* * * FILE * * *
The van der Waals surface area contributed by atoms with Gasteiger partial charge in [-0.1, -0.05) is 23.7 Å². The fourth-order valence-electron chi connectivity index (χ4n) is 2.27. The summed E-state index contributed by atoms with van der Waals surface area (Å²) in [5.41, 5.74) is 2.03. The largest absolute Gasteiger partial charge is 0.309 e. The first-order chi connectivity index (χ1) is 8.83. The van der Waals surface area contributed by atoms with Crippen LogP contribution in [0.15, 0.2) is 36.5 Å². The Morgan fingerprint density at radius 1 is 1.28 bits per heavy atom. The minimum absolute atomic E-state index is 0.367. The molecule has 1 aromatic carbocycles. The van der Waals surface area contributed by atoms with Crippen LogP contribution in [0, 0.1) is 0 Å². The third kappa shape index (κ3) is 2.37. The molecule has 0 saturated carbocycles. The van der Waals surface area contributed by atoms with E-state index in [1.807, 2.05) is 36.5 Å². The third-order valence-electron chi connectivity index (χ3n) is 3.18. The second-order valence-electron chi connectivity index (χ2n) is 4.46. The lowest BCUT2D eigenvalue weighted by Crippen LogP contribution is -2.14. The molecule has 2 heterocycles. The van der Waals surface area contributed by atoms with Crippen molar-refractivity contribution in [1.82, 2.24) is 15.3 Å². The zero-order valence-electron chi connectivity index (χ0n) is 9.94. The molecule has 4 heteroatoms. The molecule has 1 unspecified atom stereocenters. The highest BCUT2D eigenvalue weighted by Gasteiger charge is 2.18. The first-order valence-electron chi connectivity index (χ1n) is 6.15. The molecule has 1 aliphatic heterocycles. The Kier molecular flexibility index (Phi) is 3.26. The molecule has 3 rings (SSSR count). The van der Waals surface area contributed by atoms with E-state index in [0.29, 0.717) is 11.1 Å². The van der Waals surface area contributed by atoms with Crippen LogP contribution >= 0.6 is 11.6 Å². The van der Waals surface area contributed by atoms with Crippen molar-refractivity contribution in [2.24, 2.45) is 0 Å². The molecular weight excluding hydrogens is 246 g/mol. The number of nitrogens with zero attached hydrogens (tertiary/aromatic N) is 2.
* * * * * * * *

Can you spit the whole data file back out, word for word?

The van der Waals surface area contributed by atoms with Gasteiger partial charge in [-0.1, -0.05) is 23.7 Å². The fourth-order valence-electron chi connectivity index (χ4n) is 2.27. The summed E-state index contributed by atoms with van der Waals surface area (Å²) in [5.41, 5.74) is 2.03. The largest absolute Gasteiger partial charge is 0.309 e. The first-order chi connectivity index (χ1) is 8.83. The van der Waals surface area contributed by atoms with Crippen LogP contribution in [0.15, 0.2) is 36.5 Å². The Morgan fingerprint density at radius 1 is 1.28 bits per heavy atom. The minimum absolute atomic E-state index is 0.367. The molecule has 1 aromatic carbocycles. The van der Waals surface area contributed by atoms with Crippen LogP contribution in [0, 0.1) is 0 Å². The third kappa shape index (κ3) is 2.37. The molecule has 0 saturated carbocycles. The van der Waals surface area contributed by atoms with E-state index in [1.807, 2.05) is 36.5 Å². The third-order valence-electron chi connectivity index (χ3n) is 3.18. The second-order valence-electron chi connectivity index (χ2n) is 4.46. The lowest BCUT2D eigenvalue weighted by Crippen LogP contribution is -2.14. The molecule has 2 heterocycles. The van der Waals surface area contributed by atoms with Crippen molar-refractivity contribution in [1.82, 2.24) is 15.3 Å². The zero-order valence-electron chi connectivity index (χ0n) is 9.94. The molecule has 4 heteroatoms. The molecule has 1 unspecified atom stereocenters. The highest BCUT2D eigenvalue weighted by Gasteiger charge is 2.18. The first-order valence-electron chi connectivity index (χ1n) is 6.15. The molecule has 1 aliphatic heterocycles. The Kier molecular flexibility index (Phi) is 3.26. The molecule has 3 rings (SSSR count). The van der Waals surface area contributed by atoms with E-state index in [0.29, 0.717) is 11.1 Å². The van der Waals surface area contributed by atoms with Crippen LogP contribution >= 0.6 is 11.6 Å². The van der Waals surface area contributed by atoms with Crippen molar-refractivity contribution in [2.24, 2.45) is 0 Å². The molecular weight excluding hydrogens is 246 g/mol. The number of nitrogens with zero attached hydrogens (tertiary/aromatic N) is 2.